Andy Rautins can and will shoot. Always. Rautins pulled off the catch, off the bounce, and with multiple hands in his face. I'm pretty sure that if you toss Andy a basketball, he'll instinctively turn and heave it at the nearest basket, even if that's miles away. The good news is that Rautins has a crazysexycool stroke from outside and a quick enough release that he only needs a sliver of daylight to connect. Driving didn't even cross Rautins' mind, but he did look to pass when Douglas moved off the ball and also showed pretty decent defensive footwork.

Also, everybody here agrees that, particularly in profile, Rautins is a dead-ringer for J.E. Skeets. It's uncanny.

We're gonna love Landry Fields. Landry didn't try to create too much (save for one gorgeous turn-and-fade baseline J), but shot an efficient 6-8 on cuts, broken plays, and putbacks. He puts his otherworldly hops to great use, streaking to the rim to catch passes and clean up misses with abandon. That hangtime bought him a few gorgeous double-clutch finishes and trips to the line as well. Fields isn't the quickest guy on the floor, and Dan D'Antoni told me afterward that he wanted Fields to be more active on defense. Fields looked sharp jumping passing lanes, but struggled a bit moving laterally and staying in front of quicker players. Landry's position as a Knick (2, 3, or even 4), will likely be contingent on match-ups.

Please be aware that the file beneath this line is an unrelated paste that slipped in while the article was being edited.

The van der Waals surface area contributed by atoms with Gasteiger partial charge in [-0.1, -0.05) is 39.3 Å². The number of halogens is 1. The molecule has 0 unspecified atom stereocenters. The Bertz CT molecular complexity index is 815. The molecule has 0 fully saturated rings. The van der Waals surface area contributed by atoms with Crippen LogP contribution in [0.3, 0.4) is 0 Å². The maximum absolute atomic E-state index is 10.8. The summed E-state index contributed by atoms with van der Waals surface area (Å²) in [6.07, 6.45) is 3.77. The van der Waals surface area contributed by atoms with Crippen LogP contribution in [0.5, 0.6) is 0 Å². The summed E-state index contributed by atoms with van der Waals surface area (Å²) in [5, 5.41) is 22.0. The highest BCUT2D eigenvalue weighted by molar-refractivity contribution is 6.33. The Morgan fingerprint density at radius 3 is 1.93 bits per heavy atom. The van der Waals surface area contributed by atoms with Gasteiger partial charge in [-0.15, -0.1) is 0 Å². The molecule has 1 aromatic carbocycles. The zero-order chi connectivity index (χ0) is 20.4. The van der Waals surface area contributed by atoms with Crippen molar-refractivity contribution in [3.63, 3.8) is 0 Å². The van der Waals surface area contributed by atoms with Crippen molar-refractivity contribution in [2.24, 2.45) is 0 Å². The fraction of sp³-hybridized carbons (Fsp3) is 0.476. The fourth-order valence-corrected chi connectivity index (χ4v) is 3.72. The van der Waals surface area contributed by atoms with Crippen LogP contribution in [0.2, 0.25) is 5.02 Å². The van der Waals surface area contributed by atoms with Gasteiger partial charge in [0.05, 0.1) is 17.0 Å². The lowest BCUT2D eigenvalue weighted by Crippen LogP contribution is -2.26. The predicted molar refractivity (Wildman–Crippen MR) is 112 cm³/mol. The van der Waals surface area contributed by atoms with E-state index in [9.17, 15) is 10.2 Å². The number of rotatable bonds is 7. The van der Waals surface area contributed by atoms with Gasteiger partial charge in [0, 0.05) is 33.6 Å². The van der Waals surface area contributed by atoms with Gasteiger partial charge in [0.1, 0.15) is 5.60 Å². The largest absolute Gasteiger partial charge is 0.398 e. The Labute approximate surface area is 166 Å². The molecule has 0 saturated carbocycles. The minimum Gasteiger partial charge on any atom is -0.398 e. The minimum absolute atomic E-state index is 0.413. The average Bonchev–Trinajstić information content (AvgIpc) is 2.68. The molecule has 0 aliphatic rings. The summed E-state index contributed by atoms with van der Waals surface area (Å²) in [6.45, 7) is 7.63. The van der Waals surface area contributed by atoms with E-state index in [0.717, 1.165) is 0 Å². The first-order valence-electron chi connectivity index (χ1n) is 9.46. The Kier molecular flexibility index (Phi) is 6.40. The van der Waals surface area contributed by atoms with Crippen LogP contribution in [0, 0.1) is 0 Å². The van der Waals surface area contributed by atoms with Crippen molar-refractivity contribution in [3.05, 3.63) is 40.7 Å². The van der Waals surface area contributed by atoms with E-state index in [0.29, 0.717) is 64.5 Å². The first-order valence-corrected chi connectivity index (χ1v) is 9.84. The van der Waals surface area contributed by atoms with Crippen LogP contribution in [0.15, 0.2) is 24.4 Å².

An almost unrecognizably slender Bill Walker took a few too many out-of-rhythm threes (1-6), but did look to put the ball on the floor more later on. Bill the Bully never really got into the flow of the game because of a heap of foul calls, many of which stemmed from silly loose-ball collisions (and one of which came after he slam-dunked Coby Karl's head onto the hardwood Just kidding, Marcus Landry was the culprit.). Hopefully, we'll see a sharper, more focused Walker in the games to come. He needs to be aggressive, but also needs to pick his spots (i.e. Driving and drawing contact= Good aggressive. Goosing opposing rebounders= Bad aggressive.)